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Industry versus academia

The LL1 workshop opened with a panel discussion on "Worse Is Better",
the ultimate question of which was, how come industry isn't picking
up on all the great advances being made in computer languages over
the last ten or even twenty or even thirty years?

As someone who has crossed over from the MIT/Symbolics/Lisp world
into the very commercial world of BEA, and being near the
technical-strategy-making part of BEA, I think I am positioned
pretty well to bring at least one useful perspective to this

If you go up to the 50,000 foot level and look at the world of
programmers and computing, what you see is that the kind of 
people who are on this mailing list are rather in the minority.
In fact, the whole world of people who can do system programming,
who can build little languages, and even those who can use
language extensibility mechanisms to make good, well-designed
language extensions (including those who can use Lisp macros
for good and not for evil, so to speak) is really very small.

The great majority of computer programmers out there don't have
the kind of background that most people on this list do.  These
are just guys trying to get a job done.

Please do not tell me that it is easy to teach them all Scheme,
and justify that statement by explaining that undergraduates who
have won an extremely competitive admissions process into elite
universities like MIT and Brown and Rice, who are extremely
motivated to get good grades, and who are taught by the best
professors the country has to offer, who work extremely hard for
a semester studying, who are full-time students and don't have
to support families and do a full-time job and can just study
and study and study, are capable of becoming good Scheme programmers.

The big world out there has a WHOLE LOT more people who are really
not qualified to go near C++, Java, C#, and so on, but can get
by in Visual Basic.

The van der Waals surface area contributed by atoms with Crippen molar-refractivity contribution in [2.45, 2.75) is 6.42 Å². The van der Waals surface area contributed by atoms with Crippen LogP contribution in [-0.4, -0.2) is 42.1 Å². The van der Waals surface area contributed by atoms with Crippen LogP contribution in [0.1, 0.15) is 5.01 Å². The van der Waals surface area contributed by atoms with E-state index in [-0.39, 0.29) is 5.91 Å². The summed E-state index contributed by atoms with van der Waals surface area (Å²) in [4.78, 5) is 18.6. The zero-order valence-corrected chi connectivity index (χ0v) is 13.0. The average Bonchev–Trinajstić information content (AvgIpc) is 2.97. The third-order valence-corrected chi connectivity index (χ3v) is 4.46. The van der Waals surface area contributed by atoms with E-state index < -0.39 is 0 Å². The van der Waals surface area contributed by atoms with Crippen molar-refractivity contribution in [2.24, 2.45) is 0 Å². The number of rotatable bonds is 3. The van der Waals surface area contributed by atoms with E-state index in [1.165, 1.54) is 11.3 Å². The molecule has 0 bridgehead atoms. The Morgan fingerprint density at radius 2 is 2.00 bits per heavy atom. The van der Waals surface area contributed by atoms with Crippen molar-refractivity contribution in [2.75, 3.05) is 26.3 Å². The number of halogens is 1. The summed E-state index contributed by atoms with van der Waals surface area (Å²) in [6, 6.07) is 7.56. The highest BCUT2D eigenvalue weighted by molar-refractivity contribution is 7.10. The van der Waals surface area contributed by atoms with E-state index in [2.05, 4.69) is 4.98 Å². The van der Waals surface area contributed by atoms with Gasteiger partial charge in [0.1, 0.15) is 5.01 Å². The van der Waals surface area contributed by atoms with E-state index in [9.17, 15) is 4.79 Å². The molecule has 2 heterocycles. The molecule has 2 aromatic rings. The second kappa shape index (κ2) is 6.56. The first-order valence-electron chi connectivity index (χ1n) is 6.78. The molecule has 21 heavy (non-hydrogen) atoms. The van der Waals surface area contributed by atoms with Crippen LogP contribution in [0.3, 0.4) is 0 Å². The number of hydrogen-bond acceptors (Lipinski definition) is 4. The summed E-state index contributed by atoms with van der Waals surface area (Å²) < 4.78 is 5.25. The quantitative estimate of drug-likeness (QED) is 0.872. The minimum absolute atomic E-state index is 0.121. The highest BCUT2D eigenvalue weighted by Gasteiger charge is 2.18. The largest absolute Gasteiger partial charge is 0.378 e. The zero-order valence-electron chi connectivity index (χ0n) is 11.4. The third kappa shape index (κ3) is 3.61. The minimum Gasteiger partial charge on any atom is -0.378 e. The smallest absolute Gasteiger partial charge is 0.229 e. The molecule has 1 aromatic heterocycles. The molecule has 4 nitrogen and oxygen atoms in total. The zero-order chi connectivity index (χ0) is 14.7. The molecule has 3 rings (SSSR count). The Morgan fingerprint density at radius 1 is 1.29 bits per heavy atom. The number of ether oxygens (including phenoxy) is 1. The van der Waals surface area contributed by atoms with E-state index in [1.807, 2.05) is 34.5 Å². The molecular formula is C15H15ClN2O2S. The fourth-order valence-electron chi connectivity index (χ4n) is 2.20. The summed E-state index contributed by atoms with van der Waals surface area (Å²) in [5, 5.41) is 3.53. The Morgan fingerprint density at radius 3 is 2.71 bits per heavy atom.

If you are a big financial or telecom company, you have a lot of such
programmers, and solving THEIR problems is your big problem.  You want
to make it possible for business programmers to write business programs,
without having to hire extremely elite guys, meaning guys who know
all about concepts like transactions, security issues, etc.  You
want to be able to hire from a much larger pool of Visual Basic
programmers who know how to do business logic but not system programming.
That's the problem you need solved.  That's what you'll pay money for.

>From the point of view of industry, coming up with cooler languages
that are cool for elite programmers may be lots of fun, but there
just isn't a lot of real-world revenue there.  Especially when
programming languages are generally a free thing these days.

If you want your idea to move from academia to industry, there simply
has to be a plausible way for industry to make money from it.  It's
hard to make money by coming up with a great new programming language.

Maybe one approach to the original question is to ask why cool ideas
from academia aren't making it out to the general public in the form
of free software or open software, in light of the fact that it's hard
to make money from selling programming languages.

One answer might be found by looking at what Gregor Kiczales and his
co-workers have done with Aspect Oriented Programming and AspectJ.
I think this is a great success story of a really cool new language
technology and how you can get people to really use it.  One thing we
can learn: it's not easy.  It took years to get the ideas really worked
out, to figure out how to make it possible for people to migrate smoothly
into the new idea (by making the Java-based AspectJ), to do all the
tools and Emacs integration and Eclipse integration and all kinds of
hard work those guys have done.  I am extremely impressed and I think
you could do a lot worse than to look at these guys as a model.

-- Dan
> Francois-Rene Rideau said:
> >
> >> I don't think it's a lot to ask, but I've often found myself
> >> reading language descriptions or manuals, and after
> >> five chapters found nothing about how to open a file...
> >>
> >> At that point I lose interest.
> > Maybe you're looking at the wrong place.
> > Try the example database.
> > Try to search the documentation:
> > 	Select D S Space C Space o p e n Space f i l e Return
> >
> Fine, but if I have to *hunt* to discover how a language deals
> with files and strings, it is a clear indication that the language is
> made for a domain quite different from the one in which I work.
> The question was related to personal criteria.
> If a language is so cool that it is worthless for systems programming,
> I may want to read about it, but will absolutely not use it.
> kk